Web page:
Open source rockets makes for ITAR fun. #ohsummit

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w0z talks OSHW project management and ODE

w0z talks OSHW project management and ODE

No less exciting for Mach 30 was seeing Open Design Engine (ODE) mentioned in someone else’s presentation. Mach 30 friend Amanda “w0z” Wozniak gave another impressive engineering process presentation . In previous years she has discussed the design process, and this year she discussed project management. As part of her presentation, she discussed the importance of project management tools, highlighting ODE for its lightweight setup and ease of use. She went on to create a project (a laboratory EKG pre-amp) in ODE as a living example of the value of sharing open source hardware projects on sites with builtin project management tools. She even found an answer to an unsolved design problem she had been working on as a side effect of publishing her documentation. Thanks w0z for using ODE and sharing your experience!

??? and Greg show off the Photosynq

Robert and Greg show off the Photosynq

Last but not least I got to meet Greg Austic and Robert Zegarac in the Open Hardware Summit Demo Hall. Greg and Robert are working on a hand-held, low cost, open source photosynthesis measurement platform called Photosynq. Photosynq is hosted on ODE, and this was the first time I have been able to see (and touch) hardware developed outside the scope of Mach 30 which is hosted on ODE. It was a real thrill to see hardware come to life which was birthed on our project hosting portal. Congrats to Greg and the whole Photosynq team. Keep up the great work.

So, there you go. It was certainly an exciting year for Mach 30 at the Open Hardware Summit. The only thing which could have made it better is if we had fired off the Shepard Test Stand. Hmmm. Maybe next year…

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Change

Change. It’s never easy, even when it is for the best of reasons. In a group or corporation, it can be chaotic or revolutionary. Yet, as most philosophers will tell you, it is inevitable. Here at Mach 30, we have seen a lot of change from those early days when it was simply a dream in the mind of Mach 30’s founder and president, J. Simmons.

In the last year, there has been a steady increase in volunteers and a change in board members. Maureen Carruthers, treasurer and long time member of Mach 30, stepped down as a board member in March of 2013.  Her  new position as the Program Manager for the National Robotics League is demanding much of her time.  Her contributions to board leadership and Mach 30’s communications team will be missed.  Fortunately, five new volunteers have stepped up to help on a variety of tasks such as Open Design Engine (ODE), the Export Control Taskforce and our Yuri’s Night Celebrations.

2013 is looking to be a busy year for Mach 30 events.  To start off, we celebrated our 4th year as an organization in January. New technology baffled the techies amongst us so the celebration was not as well attended as possible. However, we did overcome some of those issues in time for our Yuri’s Night Celebration. We are looking forward to a repeat of that success in January and April 2014.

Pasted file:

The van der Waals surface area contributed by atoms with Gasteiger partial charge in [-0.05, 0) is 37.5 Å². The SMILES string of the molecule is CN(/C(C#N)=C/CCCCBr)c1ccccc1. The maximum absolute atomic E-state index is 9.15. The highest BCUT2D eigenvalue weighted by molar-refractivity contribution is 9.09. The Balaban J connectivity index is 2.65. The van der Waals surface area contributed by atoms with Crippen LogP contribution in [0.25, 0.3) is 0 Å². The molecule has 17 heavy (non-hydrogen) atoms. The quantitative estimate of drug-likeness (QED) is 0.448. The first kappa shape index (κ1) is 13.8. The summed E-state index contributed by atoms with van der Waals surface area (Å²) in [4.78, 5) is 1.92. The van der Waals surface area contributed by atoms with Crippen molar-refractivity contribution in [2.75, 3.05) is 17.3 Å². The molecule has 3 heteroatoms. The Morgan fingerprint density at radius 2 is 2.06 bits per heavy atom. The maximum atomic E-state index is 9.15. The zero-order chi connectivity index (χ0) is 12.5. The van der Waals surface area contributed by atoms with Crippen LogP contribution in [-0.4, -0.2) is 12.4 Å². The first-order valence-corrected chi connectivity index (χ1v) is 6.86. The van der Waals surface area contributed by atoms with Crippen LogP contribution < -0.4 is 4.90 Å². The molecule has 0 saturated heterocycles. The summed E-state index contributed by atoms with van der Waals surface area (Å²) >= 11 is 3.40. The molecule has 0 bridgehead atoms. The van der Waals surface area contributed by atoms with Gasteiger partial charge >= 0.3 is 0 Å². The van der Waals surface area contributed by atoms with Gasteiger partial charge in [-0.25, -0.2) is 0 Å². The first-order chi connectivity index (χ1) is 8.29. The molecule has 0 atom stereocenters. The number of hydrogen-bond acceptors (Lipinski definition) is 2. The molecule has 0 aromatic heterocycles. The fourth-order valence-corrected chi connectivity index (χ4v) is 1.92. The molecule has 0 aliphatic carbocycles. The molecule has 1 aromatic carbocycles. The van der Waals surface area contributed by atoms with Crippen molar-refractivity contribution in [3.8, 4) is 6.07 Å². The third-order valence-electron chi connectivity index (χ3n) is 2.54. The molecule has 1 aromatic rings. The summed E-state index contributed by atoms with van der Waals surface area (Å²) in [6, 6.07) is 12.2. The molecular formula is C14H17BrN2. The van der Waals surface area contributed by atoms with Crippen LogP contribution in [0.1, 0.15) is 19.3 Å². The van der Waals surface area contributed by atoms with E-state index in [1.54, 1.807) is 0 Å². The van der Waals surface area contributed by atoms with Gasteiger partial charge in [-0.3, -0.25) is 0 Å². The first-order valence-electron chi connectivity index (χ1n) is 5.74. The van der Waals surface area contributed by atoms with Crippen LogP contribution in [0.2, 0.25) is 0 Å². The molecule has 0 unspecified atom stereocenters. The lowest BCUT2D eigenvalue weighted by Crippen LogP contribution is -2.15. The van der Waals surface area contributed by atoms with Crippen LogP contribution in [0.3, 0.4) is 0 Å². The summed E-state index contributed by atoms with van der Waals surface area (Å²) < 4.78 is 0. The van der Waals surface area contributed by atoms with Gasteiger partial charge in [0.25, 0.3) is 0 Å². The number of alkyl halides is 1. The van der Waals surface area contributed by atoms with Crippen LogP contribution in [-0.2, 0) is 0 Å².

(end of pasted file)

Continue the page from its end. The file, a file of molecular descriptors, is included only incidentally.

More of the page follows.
Tech Gremlins bit Mach 30 again as we attempted to hold a Hangout concerning the Open Source Hardware Documentation Jam on the same day that Google+ made a sweeping upgrade to their service. We had a great hangout, but lost the video.  It is hoped that we can hold another hangout soon on this topic.

2013 has seen an explosion of projects on and off of ODE due to the diligent work of Jeremy Wright, Aaron Harper, and other volunteers.  These include improvements to ODE itself, enhancements to the Shepard Test Stand, and work on a satellite ground station. A grant proposal to SpaceGAMBIT was made in April in order to update and expand ODE as a development tool and a community.  However, the competition was stiff and ODE didn’t receive any funding. Other avenues are now being looked into to accomplish those goals.

Shepard Demo Sneak Peak

Shepard Test Stand Close-up

Mach 30 is working with Columbus State University’s Coca-Cola Space Science Center (CCSSC) to kitify the Shepard Test Stand for use in STEM programs for schools. In addition, Mach 30 volunteers are working on upgrades to the Shepard Test Stand to make it easier to build and operate.

The open source Ground Station which was featured during the Yuri’s Night Celebration has developed into a low cost satellite receiver station.  This project has been well received, and discussions about kitifying it are in process.

Two of our volunteers are working with the board to update the website and improve our social media outreach. A new theme as well as a reorganization of its content are in the works.  Take a look below for a sneak peak at the new webpage.  It is hoped by mid-summer the website makeover will be complete.

m30_new_web_ss-1

Screenshot of new web page

Last year saw the launch of the Catalyst Club, Mach 30’s annual fundraising campaign.  Support from donors, especially Catalyst Club members, is essential to the continued growth of Mach 30 and the development of open source space flight projects.

The first six months of 2013 have been exciting. The changes that have begun and will continue may feel chaotic at this point. Yet they are necessary in the long run if Mach 30 is to grow. We hope you join us in our adventures to bring Open Source Space Flight to the world.